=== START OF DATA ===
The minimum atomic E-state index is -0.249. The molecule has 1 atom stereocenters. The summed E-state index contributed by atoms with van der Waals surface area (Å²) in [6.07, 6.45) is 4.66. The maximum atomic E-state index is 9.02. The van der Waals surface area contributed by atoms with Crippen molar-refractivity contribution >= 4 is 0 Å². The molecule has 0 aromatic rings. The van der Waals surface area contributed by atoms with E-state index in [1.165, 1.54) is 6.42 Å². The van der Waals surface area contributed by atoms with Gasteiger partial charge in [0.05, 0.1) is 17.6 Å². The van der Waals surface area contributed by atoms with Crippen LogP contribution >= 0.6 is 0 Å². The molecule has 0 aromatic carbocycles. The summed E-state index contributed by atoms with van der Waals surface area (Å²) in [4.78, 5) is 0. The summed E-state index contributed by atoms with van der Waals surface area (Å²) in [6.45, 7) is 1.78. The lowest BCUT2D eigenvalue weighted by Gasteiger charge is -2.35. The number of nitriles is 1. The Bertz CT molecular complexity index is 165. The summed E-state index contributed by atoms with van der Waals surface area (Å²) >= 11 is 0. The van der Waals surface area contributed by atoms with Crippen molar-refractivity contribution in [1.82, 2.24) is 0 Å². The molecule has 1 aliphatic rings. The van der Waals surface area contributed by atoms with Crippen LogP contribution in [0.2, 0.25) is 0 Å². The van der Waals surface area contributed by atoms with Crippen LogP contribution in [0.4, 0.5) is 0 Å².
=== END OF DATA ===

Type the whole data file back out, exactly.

The minimum atomic E-state index is -0.249. The molecule has 1 atom stereocenters. The summed E-state index contributed by atoms with van der Waals surface area (Å²) in [6.07, 6.45) is 4.66. The maximum atomic E-state index is 9.02. The van der Waals surface area contributed by atoms with Crippen molar-refractivity contribution >= 4 is 0 Å². The molecule has 0 aromatic rings. The van der Waals surface area contributed by atoms with E-state index in [1.165, 1.54) is 6.42 Å². The van der Waals surface area contributed by atoms with Gasteiger partial charge in [0.05, 0.1) is 17.6 Å². The van der Waals surface area contributed by atoms with Crippen LogP contribution >= 0.6 is 0 Å². The molecule has 0 aromatic carbocycles. The summed E-state index contributed by atoms with van der Waals surface area (Å²) in [4.78, 5) is 0. The summed E-state index contributed by atoms with van der Waals surface area (Å²) in [6.45, 7) is 1.78. The lowest BCUT2D eigenvalue weighted by Gasteiger charge is -2.35. The number of nitriles is 1. The Bertz CT molecular complexity index is 165. The summed E-state index contributed by atoms with van der Waals surface area (Å²) >= 11 is 0. The van der Waals surface area contributed by atoms with Crippen molar-refractivity contribution in [1.82, 2.24) is 0 Å². The molecule has 1 aliphatic rings. The van der Waals surface area contributed by atoms with Crippen LogP contribution in [0.2, 0.25) is 0 Å². The van der Waals surface area contributed by atoms with Crippen LogP contribution in [0.4, 0.5) is 0 Å².